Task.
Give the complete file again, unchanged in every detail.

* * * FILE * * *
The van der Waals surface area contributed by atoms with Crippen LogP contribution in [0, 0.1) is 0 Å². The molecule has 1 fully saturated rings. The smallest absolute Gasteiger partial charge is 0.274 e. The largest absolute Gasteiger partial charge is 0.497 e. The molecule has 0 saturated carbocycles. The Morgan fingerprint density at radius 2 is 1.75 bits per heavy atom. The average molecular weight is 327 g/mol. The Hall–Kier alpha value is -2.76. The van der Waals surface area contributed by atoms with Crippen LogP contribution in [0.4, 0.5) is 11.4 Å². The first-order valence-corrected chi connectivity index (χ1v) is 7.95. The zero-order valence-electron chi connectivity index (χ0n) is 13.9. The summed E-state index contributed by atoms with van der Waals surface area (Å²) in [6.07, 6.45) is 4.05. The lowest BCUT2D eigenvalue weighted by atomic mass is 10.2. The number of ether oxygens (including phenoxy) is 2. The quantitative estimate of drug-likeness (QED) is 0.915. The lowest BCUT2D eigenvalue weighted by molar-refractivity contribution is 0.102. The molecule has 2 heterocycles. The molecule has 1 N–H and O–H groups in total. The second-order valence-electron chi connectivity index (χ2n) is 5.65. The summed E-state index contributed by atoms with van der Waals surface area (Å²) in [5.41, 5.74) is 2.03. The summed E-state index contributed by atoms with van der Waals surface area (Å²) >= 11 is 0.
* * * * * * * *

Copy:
The van der Waals surface area contributed by atoms with Crippen LogP contribution in [0, 0.1) is 0 Å². The molecule has 1 fully saturated rings. The smallest absolute Gasteiger partial charge is 0.274 e. The largest absolute Gasteiger partial charge is 0.497 e. The molecule has 0 saturated carbocycles. The Morgan fingerprint density at radius 2 is 1.75 bits per heavy atom. The average molecular weight is 327 g/mol. The Hall–Kier alpha value is -2.76. The van der Waals surface area contributed by atoms with Crippen LogP contribution in [0.4, 0.5) is 11.4 Å². The first-order valence-corrected chi connectivity index (χ1v) is 7.95. The zero-order valence-electron chi connectivity index (χ0n) is 13.9. The summed E-state index contributed by atoms with van der Waals surface area (Å²) in [6.07, 6.45) is 4.05. The lowest BCUT2D eigenvalue weighted by atomic mass is 10.2. The number of ether oxygens (including phenoxy) is 2. The quantitative estimate of drug-likeness (QED) is 0.915. The lowest BCUT2D eigenvalue weighted by molar-refractivity contribution is 0.102. The molecule has 2 heterocycles. The molecule has 1 N–H and O–H groups in total. The second-order valence-electron chi connectivity index (χ2n) is 5.65. The summed E-state index contributed by atoms with van der Waals surface area (Å²) in [5.41, 5.74) is 2.03. The summed E-state index contributed by atoms with van der Waals surface area (Å²) >= 11 is 0.